Pitcairn Islands, a British overseas territory with a population of approximately 50, is accessible only by ship from Mangareva, Gambier Islands, French Polynesia, which, in turn, is accessed by a flight from the French Polynesian capital of Papeete [6]. In addition, the main island is a popular stop for cruise ships. Throughout the pandemic, the medical doctor on Pitcairn did not report cases of influenza-like illness among islanders.

Tokelau, a country consisting of 3 atolls with a total population of approximately 1,200 persons, can only be reached by ship, which makes the voyage every 2 weeks from Apia, Samoa; it takes 2 to 4 days to reach each of the atolls. Starting in May 2009, the Tokelau government required that persons planning to travel to one of the atolls wait a minimum of 7 days in Apia before boarding. Persons with ILI symptoms were not allowed to embark. Passengers on the boat were monitored for signs of influenza. Upon disembarkation, passengers were placed in isolation, either on an uninhabited islet, which had been prepared to cater for them, or in dedicated isolation buildings. After another 7 days without symptoms, these persons were finally allowed to join the rest of the population on the atoll. Nine ILI cases were reported; one in June and 8 in August; 5 nasopharyngeal swab samples from these persons were negative for influenza in a reference lab. When the pH1N1 vaccine became available in 2010, Tokelau, with assistance from New Zealand, vaccinated the entire population aged 2 and older [7].


Seven PICTs reported 21 deaths in confirmed case-patients of pH1N1, all of them in 2009 [Table 1]. Three countries completed WHO case summary forms; the remaining case data were elicited by email or telephone.

Table 1 Fatal cases reported by country, population and mortality rate

Sixty-two per cent (n=13) of reported deaths were among females. Ages ranged from 6 weeks to 73 years, with a median age of 27 years.

Among the fatal cases, cough was the most commonly reported symptom (n=18, 86%). Other symptoms reported were fever (n=17, 81%), shortness of breath (n=12, 57%), muscle pain (n=4, 19%), headache (n=4, 19%), vomiting (n=4, 19%), runny nose (n=2, 10%), diarrhoea (n=1), sneezing (n=1) and sore throat (n=1).

Fatal case-patients had an onset of illness from 1 July 2009 to 14 September 2009. Duration of illness prior to death ranged from 1 day to 27 days, with a median of 11 days. Sixty-two per cent (n=13) of case-patients were hospitalised prior to death.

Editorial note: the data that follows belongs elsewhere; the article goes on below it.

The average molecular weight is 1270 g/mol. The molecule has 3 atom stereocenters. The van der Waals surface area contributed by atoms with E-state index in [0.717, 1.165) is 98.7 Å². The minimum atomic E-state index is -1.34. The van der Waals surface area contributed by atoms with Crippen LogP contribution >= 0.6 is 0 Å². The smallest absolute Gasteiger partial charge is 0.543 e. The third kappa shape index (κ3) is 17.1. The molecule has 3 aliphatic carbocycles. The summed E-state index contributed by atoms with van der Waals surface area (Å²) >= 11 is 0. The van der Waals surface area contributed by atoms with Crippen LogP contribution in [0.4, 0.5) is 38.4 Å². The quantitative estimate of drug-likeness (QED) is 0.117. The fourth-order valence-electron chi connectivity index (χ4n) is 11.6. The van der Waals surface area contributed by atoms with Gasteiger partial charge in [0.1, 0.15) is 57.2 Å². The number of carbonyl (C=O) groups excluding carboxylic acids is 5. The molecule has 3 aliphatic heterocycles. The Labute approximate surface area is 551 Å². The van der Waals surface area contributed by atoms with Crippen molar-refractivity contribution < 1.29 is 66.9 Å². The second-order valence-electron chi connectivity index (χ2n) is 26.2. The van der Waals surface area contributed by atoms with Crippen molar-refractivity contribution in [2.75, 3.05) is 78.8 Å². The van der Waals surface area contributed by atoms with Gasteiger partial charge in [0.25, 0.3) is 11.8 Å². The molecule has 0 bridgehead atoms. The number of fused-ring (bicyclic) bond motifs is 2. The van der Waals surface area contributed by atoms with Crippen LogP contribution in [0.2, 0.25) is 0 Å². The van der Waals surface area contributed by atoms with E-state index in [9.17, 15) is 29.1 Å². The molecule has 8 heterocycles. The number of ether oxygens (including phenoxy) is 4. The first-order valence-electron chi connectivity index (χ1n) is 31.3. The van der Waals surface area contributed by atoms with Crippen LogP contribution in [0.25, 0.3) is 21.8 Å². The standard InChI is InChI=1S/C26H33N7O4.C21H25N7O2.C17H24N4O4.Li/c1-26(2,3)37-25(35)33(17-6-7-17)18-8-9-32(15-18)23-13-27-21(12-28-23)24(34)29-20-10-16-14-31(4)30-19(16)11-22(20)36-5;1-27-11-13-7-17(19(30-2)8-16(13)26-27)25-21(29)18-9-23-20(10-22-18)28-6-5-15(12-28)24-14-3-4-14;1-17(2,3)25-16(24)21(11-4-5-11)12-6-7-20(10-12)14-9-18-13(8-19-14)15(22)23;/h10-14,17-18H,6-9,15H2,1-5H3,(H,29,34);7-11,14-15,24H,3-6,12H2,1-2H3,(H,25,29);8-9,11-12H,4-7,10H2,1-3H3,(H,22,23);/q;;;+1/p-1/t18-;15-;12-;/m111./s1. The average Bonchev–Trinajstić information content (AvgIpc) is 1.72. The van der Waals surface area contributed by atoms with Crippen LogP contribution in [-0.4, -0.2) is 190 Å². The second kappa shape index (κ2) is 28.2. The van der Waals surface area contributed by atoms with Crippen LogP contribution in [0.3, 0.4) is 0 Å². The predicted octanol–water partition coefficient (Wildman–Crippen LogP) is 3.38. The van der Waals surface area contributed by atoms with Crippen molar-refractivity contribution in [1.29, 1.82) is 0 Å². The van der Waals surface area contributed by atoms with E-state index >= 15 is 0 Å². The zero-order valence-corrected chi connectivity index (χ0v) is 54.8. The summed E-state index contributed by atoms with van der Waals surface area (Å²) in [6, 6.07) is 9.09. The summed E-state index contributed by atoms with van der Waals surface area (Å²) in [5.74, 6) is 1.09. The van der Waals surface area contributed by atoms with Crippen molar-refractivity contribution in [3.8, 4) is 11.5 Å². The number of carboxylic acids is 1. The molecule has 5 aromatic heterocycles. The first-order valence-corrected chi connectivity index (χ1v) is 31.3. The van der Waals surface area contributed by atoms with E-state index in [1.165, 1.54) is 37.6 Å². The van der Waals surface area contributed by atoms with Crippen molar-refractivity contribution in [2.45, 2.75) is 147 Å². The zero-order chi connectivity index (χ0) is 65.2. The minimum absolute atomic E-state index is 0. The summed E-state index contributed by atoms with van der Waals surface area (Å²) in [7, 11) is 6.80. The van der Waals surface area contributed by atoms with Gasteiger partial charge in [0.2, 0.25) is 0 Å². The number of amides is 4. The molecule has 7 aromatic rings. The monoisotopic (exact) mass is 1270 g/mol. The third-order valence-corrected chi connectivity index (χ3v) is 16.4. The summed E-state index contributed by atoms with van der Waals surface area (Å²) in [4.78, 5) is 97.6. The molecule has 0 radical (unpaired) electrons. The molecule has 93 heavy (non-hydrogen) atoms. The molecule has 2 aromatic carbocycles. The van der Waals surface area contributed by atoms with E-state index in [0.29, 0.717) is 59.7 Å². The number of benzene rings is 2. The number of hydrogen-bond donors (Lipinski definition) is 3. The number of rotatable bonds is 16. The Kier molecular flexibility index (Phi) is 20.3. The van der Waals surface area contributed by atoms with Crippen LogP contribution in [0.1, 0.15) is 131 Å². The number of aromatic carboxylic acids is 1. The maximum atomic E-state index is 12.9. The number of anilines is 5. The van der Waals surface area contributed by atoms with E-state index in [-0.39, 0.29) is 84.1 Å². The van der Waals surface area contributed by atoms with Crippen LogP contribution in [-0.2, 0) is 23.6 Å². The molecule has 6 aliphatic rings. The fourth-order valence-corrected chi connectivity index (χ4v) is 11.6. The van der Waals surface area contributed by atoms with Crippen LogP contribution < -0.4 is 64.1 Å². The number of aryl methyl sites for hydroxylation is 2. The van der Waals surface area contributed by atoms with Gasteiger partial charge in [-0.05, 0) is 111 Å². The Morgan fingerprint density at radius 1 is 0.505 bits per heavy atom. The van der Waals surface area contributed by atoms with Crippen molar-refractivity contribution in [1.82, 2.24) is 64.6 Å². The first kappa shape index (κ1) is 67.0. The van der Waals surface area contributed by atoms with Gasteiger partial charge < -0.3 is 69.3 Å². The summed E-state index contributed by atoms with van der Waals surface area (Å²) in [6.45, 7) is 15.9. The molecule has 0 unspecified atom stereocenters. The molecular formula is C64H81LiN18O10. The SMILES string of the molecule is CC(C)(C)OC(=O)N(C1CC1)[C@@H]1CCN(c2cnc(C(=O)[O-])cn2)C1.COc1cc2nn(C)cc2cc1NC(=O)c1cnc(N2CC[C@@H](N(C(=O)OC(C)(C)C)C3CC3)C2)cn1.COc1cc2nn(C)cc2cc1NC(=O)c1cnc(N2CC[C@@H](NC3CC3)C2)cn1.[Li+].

Cause of death was reported for 17 (81%) case-patients. Case-patients died of either acute respiratory distress syndrome (n=7, 33%) or multi-organ failure (n=6, 29%), or a combination of both (n=4, 19%) [Table 2].

Table 2 Details of fatal pH1N1 cases in PICTS, 2009

Information about pre-existing conditions was available for 20 case-patients. Four (19%) case-patients had no reported pre-existing conditions or risk factors for severe disease. Pre-existing conditions reported were: morbid obesity/obesity (n=5, 24%), lung disease (n=4, 19%), heart disease (n=3, 14%), pregnancy (n=3, 14%), diabetes (n=1), immunodeficiency (n=1), cerebral palsy (n=1), prematurity in an infant (n=1) and genetic disorder (mitochondrial disease) (n=1). Three case-patients were reported to have more than one pre-existing condition/risk factor.

Antiviral therapy (oseltamivir) was prescribed for 10 case-patients (48%) (data available for all case-patients). Antibiotics were prescribed for 10 (48%) case-patients (data not known for 9 case-patients). Four case-patients received both antiviral and antibiotic therapy.

Control methods

Most PICTs activated their pandemic plans at the start of the pandemic. All PICTs communicated public health messages to their public through a variety of media. These included advice to seek healthcare when ill, especially if one had risk factors; to avoid close contact with symptomatic persons; to stay away from work or school when ill; and to observe good hand- and cough/sneeze hygiene. All PICTs had access to antiviral drugs (oseltamivir), though these were mostly used for treatment rather than prevention. To the best of our knowledge, no PICTs instituted internal controls on movement to limit community spread. In most PICTs (as in many other countries around the world), until cases of pH1N1 were confirmed from within their jurisdictions, authorities placed great emphasis on instituting arrival health screening of airline passengers.

Many PICTs had pre-positioned personal protective equipment, antiviral medications, laboratory equipment and other supplies necessary to control the spread of infection. During the pandemic, WHO received vaccine donations sufficient to immunize 10% of the population of 95 selected countries worldwide. In the Pacific, this included 12 countries (Fiji, Cook Islands, Kiribati, Nauru, Niue, Papua New Guinea, Samoa, Solomon Islands, Tokelau, Tonga, Tuvalu, and Vanuatu); there was, however, substantial delay in the receipt of vaccine in several of these jurisdictions and most received vaccine in early 2010. Some PICTs, notably those affiliated with large metropolitan governments, i.e. Cook Islands, Tokelau, Niue, French Polynesia, and New Caledonia, received vaccine late 2009. Situation updates and control advice were provided by regional partners such as WHO, SPC, and the US Centers for Disease Control and Prevention (CDC).